Chasing rabbits

Rabbits are peculiar in their significance to me. Born under the Chinese zodiac rabbit, supposedly I should be caring, calm and sensitive. “They also prefer to avoid conflict. In confrontational situations, Rabbits approach calmly and with consideration for the other party. Rabbits believe strongly in friends and family and lacking such bonds can lead to emotional issues.”

Sounds like a lot of people to me, but certainly I try to be as described above. Even so, I don’t breed like a rabbit, and while I attempt calm, the Scorpio/Aries thing conflicts.

Beyond simple symbolism, rabbits show up in my life in the damnedest ways. This is partly because Minneapolis, despite its urban commitment, doesn’t poor nearly as much concrete as New York or Chicago in pursuit of separation from nature. The city is green, most residents still live in houses and have neighborhood streets, and those of us who do live in apartments spend a lot of our time outdoors, especially in the parks and on the Grand Rounds. This allows for lots of wildlife encounter you might not get in cities from Chicago eastward.

This is also because evidently, I attract rabbits.

My first experience with an urban rabbit happened while living in the Warehouse District of Minneapolis. One day I was bemoaning my separation from anything familiar, only to be startled out of my funk by a rabbit crossing the street in time with the walk/don’t walk light. After that, bunnies became a familiar, almost relentless sight, and for a period of time I thought they were a bad omen. Rabbits appeared whenever my chronic urticaria found a new peak of torture for me. “I already know,” I’d say to the rabbits. “It sucks and I want to run away, too!” After all, when humans encounter most rabbits they are running – well, hopping – away.

In recent years, though, I’ve come to a new opinion. Thank Jimmy Stewart, perhaps. Rabbits, in their bizarre hoppity behaviors, don’t really run away from me. As you can see from these photos, they were willing to hang – admittedly, they had to after I used flash a few times as their nocturnal little eyes could only take so much light before brain freeze set in. The night I took these photos I followed them down two alleyways, and both rabbits stayed along the alleys instead of escaping me by bounding across a nearby yard or street. These bunnies guided me. Perhaps they guided me away from danger. Perhaps they just guided me onto a different path from my usual. The end result was that I arrived home safe, camera having captured some rabbity amusement.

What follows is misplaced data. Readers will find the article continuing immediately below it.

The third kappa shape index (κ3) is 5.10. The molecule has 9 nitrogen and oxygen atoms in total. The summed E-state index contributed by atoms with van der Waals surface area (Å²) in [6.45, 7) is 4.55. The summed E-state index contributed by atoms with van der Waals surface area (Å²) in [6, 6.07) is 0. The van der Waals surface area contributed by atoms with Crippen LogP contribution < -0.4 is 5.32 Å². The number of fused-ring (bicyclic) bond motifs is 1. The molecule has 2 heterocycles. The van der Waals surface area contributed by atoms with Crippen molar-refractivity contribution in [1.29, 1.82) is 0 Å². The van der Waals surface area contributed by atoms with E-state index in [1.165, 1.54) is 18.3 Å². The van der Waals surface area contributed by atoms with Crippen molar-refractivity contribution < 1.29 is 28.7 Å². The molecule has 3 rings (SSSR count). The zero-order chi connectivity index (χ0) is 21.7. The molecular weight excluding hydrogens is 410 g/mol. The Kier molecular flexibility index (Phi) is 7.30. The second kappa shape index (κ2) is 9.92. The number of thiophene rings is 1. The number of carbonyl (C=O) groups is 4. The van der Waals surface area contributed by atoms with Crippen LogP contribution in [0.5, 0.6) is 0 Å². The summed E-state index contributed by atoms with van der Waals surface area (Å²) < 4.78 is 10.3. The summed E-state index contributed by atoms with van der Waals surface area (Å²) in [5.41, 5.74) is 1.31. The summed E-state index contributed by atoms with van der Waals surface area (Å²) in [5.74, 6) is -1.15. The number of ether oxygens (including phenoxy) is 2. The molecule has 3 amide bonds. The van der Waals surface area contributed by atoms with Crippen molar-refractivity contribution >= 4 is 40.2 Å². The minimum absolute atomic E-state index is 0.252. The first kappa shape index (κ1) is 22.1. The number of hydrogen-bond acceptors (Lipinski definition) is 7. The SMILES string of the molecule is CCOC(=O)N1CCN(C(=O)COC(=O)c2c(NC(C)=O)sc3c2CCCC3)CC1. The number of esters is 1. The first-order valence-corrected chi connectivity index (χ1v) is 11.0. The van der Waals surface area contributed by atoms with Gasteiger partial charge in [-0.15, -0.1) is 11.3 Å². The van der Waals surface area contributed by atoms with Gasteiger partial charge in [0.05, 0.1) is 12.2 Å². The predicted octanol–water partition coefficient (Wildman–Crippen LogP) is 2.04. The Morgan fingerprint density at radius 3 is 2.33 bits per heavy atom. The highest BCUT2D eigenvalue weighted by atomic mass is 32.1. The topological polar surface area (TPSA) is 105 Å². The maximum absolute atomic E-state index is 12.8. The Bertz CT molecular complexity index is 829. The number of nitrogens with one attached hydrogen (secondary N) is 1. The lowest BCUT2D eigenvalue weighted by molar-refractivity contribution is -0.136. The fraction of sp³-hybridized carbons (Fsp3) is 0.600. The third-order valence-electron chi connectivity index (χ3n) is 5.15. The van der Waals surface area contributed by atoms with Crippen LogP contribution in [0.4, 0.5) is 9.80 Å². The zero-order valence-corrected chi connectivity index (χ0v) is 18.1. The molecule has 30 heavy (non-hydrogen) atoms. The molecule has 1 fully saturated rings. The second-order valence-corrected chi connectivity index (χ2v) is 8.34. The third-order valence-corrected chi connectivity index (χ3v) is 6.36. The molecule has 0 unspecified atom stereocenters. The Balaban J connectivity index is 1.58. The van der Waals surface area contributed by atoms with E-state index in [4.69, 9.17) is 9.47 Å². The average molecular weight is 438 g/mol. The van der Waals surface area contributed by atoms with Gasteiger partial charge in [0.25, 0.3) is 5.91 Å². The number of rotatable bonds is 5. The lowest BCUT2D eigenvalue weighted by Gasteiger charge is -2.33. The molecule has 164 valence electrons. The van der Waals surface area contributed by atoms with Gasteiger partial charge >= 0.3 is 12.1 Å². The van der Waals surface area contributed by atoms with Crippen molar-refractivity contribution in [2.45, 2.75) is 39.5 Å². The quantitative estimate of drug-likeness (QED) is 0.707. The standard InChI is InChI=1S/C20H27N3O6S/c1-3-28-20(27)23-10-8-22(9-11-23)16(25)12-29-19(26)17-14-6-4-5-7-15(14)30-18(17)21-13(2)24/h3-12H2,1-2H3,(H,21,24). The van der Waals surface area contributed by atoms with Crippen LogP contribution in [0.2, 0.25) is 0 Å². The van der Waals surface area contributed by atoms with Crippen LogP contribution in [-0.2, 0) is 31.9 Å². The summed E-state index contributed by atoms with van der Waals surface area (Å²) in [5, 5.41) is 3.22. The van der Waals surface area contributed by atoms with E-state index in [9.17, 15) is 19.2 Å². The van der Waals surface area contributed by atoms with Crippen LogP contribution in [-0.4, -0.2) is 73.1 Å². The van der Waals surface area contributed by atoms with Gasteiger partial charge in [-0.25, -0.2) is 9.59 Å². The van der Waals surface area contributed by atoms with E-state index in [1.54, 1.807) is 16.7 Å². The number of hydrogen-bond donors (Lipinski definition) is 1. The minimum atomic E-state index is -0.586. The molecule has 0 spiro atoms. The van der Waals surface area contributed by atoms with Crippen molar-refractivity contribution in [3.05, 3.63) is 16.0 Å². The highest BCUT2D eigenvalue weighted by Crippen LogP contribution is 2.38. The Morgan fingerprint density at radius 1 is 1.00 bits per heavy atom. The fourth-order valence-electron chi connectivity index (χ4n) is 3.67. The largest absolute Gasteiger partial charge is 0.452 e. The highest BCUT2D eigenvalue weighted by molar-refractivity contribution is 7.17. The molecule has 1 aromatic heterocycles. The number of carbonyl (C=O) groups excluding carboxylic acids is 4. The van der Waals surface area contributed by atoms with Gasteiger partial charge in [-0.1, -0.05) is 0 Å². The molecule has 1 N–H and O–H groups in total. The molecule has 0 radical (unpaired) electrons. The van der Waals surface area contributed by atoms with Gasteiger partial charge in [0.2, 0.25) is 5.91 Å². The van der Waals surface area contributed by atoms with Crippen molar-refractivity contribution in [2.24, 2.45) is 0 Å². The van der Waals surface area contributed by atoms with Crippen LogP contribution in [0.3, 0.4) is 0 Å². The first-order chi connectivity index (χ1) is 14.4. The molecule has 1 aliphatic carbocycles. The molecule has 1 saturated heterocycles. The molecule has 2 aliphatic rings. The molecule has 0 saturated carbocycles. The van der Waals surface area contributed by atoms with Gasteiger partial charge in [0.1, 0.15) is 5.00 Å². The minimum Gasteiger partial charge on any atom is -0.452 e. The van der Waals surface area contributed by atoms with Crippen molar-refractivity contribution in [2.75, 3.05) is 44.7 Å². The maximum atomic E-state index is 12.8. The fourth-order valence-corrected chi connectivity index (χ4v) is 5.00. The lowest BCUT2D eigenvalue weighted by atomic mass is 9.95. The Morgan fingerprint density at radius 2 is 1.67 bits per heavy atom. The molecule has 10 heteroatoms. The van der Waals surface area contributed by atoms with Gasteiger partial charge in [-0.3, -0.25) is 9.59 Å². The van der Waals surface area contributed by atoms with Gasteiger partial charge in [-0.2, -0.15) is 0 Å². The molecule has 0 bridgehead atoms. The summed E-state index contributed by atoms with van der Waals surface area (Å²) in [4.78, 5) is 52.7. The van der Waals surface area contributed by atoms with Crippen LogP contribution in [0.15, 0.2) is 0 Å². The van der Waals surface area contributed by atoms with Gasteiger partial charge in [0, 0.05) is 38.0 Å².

A friend recently asked me about my take on rabbits, and it was shortly after I’d used rabbit symbolism in a personal, powerful way – and the symbolism was my own, not that associated with any tradition. Since rabbits appeared as a totem for me just as my illness took hold, I’ve come to see them not as bad omens, but as guides, that help us bound through our most justified fears.

So when I see a rabbit, I know it’s representing my fear – and telling me that it’s OK to run. I can’t fight everything that comes my way, and sometimes flight is the only answer. It also tells me that whatever happens, I will survive. That the survival instinct of flight is noble, because staying alive is in and of itself perfectly noble.

In Minneapolis, bunnies live everywhere, and they emerge at the oddest times. I figure if the rabbits feel OK about the place then I’m probably OK too.